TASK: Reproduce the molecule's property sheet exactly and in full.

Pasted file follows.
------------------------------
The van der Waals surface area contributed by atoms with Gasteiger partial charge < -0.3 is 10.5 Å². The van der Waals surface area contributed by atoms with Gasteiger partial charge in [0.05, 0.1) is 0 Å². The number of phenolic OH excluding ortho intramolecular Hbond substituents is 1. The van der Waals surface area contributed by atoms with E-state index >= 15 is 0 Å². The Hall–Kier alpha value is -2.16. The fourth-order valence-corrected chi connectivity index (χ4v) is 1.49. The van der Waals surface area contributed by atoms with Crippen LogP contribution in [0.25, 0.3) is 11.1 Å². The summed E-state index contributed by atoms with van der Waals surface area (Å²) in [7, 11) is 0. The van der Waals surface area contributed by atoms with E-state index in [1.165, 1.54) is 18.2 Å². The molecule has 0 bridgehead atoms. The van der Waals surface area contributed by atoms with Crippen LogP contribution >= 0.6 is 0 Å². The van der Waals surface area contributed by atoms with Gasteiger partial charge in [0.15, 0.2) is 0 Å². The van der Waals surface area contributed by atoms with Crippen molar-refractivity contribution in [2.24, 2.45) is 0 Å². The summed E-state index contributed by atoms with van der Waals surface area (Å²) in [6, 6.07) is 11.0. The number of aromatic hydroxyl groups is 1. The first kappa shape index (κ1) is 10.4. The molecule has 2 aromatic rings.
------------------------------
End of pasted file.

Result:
The van der Waals surface area contributed by atoms with Gasteiger partial charge < -0.3 is 10.5 Å². The van der Waals surface area contributed by atoms with Gasteiger partial charge in [0.05, 0.1) is 0 Å². The number of phenolic OH excluding ortho intramolecular Hbond substituents is 1. The van der Waals surface area contributed by atoms with E-state index >= 15 is 0 Å². The Hall–Kier alpha value is -2.16. The fourth-order valence-corrected chi connectivity index (χ4v) is 1.49. The van der Waals surface area contributed by atoms with Crippen LogP contribution in [0.25, 0.3) is 11.1 Å². The summed E-state index contributed by atoms with van der Waals surface area (Å²) in [7, 11) is 0. The van der Waals surface area contributed by atoms with E-state index in [1.165, 1.54) is 18.2 Å². The molecule has 0 bridgehead atoms. The van der Waals surface area contributed by atoms with Crippen LogP contribution >= 0.6 is 0 Å². The van der Waals surface area contributed by atoms with Gasteiger partial charge in [0.15, 0.2) is 0 Å². The van der Waals surface area contributed by atoms with Crippen molar-refractivity contribution in [2.24, 2.45) is 0 Å². The summed E-state index contributed by atoms with van der Waals surface area (Å²) in [6, 6.07) is 11.0. The number of aromatic hydroxyl groups is 1. The first kappa shape index (κ1) is 10.4. The molecule has 2 aromatic rings.